London – Westminster (Borough of) – The Ship & Shovell

A quiet London gave me chance last year to visit a lot of Good Beer Guide pubs in the city which always looked too crowded to get in before. I’m not sure that’s ideal for the hospitality industry, but it certainly allowed me to see some historic interiors and venues packed with atmosphere. The Ship & Shovell is a new addition to the Good Beer Guide that was only added in the new 2022 edition of the book a couple of months ago.

Unusually for a pub, it’s split in two opposite parts each side of the lane (the pub notes that this is unique in London), although it’s also apparently connected by the cellars which also contain the pub’s kitchen. This side was closed off when I visited, but it’s a handy way of having additional capacity. It’s located on Craven Passage, which is located underneath Charing Cross railway station.

Here’s the site in the 1890s, with the PH in the middle of the map marking the main part of the pub today, but there’s nothing marked on the extension bit. The building was listed in 1970, with the listed building record noting:

“Former pair of terrace houses, as one public house. c.1731-32, refaced late C.18 and with late C.19 public house front. Yellow stock brick, slate roof. 3 storeys and dormered mansard. 5 windows wide (3 windows to No. 2 and 2 to No. 3). Ground floor has wooden public house frontage with panelled and glazed doors and bar windows articulated by Corinthian pilasters carrying entablature-fascia. Upper floors have recessed glazing bar sashes under flat arches with stucco voussoirs. Parapet with coping. Pub interior retains good late C.19 mahogany bar fittings and some engraved glass. As originally built part of the Craven family’s C.18 development of their Brewhouse property; c.f. Craven Street.”

The bar area, all nicely presented and there was a friendly team member who welcomed me as soon as I arrived at the bar. Indeed, the service was always personable and engaging. The pub is only taking cards at the moment for payment, and they take Amex (although I only saw that sign after I had paid with a different card).

The ship element of the pub’s name is reflected here in the fireplace.

The pub is operated by Hall and Woodhouse Brewery, so their beers dominate here. There are plenty of draught (or draft if you prefer) options as well as bottles. There were no dark beers available on draught, but there is an interesting looking milk stout Milk Made which is rated 3.84 on Untappd, so I might ask for that next time I’m in one of the brewery’s venues, of which there are six in the city centre.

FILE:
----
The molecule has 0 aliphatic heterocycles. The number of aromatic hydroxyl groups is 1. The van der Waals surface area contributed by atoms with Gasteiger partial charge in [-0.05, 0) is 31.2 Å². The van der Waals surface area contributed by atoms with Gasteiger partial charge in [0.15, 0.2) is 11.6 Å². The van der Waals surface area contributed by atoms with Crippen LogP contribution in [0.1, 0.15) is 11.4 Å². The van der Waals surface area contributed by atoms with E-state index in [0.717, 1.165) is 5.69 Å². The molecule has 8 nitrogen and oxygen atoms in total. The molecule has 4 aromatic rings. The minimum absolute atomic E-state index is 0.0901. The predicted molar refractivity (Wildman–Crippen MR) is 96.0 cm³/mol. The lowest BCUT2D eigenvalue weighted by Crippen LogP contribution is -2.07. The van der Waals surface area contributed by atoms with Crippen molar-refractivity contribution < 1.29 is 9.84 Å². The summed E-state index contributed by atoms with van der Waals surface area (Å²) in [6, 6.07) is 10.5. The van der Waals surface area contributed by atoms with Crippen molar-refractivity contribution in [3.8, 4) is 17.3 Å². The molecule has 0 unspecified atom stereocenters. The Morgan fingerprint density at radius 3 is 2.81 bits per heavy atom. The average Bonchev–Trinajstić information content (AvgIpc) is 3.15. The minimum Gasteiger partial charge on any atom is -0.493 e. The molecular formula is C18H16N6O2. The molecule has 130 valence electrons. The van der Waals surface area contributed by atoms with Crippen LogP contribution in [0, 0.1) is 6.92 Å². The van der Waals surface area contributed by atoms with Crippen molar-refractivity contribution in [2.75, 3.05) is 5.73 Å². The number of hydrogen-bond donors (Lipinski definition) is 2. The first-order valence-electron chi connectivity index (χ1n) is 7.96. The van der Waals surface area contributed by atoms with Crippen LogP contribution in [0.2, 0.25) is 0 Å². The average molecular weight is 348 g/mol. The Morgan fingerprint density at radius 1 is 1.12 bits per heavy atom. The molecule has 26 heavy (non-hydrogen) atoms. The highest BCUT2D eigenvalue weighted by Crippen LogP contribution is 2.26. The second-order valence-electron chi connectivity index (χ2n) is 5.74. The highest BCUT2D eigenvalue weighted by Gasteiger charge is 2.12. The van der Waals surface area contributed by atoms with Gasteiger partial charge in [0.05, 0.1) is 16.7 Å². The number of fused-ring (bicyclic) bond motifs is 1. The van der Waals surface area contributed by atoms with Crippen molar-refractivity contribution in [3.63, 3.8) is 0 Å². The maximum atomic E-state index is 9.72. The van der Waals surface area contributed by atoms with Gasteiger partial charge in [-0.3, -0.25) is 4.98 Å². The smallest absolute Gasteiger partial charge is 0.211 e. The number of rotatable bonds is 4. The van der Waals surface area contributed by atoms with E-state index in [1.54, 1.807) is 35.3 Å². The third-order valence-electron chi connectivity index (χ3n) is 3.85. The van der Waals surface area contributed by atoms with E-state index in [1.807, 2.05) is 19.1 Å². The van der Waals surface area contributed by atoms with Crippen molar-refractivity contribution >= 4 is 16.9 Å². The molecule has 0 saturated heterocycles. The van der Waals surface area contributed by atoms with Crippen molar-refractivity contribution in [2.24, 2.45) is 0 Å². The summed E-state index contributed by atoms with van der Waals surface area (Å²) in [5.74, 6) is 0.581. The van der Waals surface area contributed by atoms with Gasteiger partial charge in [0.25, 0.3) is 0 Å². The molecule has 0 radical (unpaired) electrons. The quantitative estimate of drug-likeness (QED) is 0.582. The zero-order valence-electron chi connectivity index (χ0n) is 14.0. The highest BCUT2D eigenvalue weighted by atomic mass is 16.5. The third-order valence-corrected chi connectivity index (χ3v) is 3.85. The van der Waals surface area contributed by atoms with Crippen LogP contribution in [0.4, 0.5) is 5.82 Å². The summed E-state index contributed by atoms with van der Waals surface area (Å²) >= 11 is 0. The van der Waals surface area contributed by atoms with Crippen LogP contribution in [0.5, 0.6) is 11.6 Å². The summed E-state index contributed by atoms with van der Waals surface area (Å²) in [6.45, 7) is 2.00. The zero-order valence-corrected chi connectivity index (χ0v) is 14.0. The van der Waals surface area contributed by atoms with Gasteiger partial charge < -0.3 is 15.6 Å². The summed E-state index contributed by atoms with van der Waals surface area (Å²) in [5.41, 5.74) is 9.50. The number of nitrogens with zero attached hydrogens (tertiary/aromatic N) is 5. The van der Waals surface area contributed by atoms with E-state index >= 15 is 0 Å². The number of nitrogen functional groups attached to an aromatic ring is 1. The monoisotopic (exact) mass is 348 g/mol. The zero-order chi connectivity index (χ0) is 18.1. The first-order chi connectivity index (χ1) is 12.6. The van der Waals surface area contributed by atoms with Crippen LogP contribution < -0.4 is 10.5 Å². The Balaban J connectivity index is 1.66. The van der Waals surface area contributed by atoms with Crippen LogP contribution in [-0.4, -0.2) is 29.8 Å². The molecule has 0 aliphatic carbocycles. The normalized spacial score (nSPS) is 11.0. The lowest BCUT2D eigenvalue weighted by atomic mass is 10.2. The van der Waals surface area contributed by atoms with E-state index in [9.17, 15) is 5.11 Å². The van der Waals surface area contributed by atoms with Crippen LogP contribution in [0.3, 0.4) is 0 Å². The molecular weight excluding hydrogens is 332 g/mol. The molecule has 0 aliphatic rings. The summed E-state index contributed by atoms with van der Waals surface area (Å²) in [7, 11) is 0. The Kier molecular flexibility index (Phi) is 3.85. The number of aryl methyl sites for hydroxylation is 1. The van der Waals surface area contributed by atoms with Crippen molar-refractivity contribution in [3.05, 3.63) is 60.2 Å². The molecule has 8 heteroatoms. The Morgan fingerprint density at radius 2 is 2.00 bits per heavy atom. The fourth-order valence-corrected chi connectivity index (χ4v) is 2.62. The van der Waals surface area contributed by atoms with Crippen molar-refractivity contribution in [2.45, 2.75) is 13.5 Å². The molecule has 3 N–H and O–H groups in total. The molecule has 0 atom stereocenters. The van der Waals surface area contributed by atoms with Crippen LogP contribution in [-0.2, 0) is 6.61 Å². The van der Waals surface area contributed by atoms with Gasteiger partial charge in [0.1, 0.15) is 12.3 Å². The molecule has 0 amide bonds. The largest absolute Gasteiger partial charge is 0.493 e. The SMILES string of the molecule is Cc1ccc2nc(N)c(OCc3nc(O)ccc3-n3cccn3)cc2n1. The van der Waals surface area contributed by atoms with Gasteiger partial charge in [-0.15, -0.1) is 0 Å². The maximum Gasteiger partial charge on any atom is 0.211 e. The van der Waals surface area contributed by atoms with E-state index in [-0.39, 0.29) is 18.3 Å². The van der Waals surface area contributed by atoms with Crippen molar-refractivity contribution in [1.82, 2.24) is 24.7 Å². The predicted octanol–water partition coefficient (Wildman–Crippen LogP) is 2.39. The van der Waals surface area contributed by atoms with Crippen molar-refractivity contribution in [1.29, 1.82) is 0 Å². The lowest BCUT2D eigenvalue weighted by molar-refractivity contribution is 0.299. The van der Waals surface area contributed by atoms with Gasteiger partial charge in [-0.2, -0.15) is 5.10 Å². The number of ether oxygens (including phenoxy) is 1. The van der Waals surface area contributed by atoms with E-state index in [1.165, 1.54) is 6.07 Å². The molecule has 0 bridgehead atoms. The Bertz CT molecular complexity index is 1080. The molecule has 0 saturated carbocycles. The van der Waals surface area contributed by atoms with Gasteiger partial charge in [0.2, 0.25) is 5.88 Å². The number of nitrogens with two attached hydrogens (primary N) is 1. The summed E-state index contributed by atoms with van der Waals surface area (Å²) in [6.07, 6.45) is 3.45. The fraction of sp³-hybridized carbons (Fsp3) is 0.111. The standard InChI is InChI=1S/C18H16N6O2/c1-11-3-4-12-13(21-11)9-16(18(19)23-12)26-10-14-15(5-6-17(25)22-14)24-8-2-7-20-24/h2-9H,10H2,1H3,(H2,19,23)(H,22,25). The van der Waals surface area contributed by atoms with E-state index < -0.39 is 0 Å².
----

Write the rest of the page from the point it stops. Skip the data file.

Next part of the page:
I rather liked the food menu, which I think is more substantial at lunchtime, but this caters for most snack tastes (well, no Wotsits I accept, but they do have Mini Cheddars) and there’s a 3 for £5 offer on. The prices for the drinks seem to be around £5 to £6 a pint, which is realistic given the central London location. I can imagine that when London is back to some form of normality that venues like this will be crowded once again, especially at 15:45 on a Friday evening which is when I visited.

The on-line reviews for the pub are broadly very positive and they’ve clearly pleased CAMRA for their members to list it in the Good Beer Guide. Looking for the negative comments that are sometimes exciting, there’s a complaint and 1/5 star review which notes:

“No preseco or sparkling wine, bar man just wanted to sell pints and bottles !!”

Good.

And another 1/5 complaint about a cold Scotch Egg that wasn’t reheated in a microwave. Personally, I’d rather have a cold Scotch egg and I can’t recall being given one that the pub has microwaved. And a 2/5 star rating from a customer that wasn’t allowed to use the tunnel.

Anyway, welcoming staff, a clean venue and a laid-back and comfortable atmosphere, so it seems to me like an appropriate and sensible addition to the Good Beer Guide. One of the better options for anyone waiting for a train to depart Charing Cross railway station.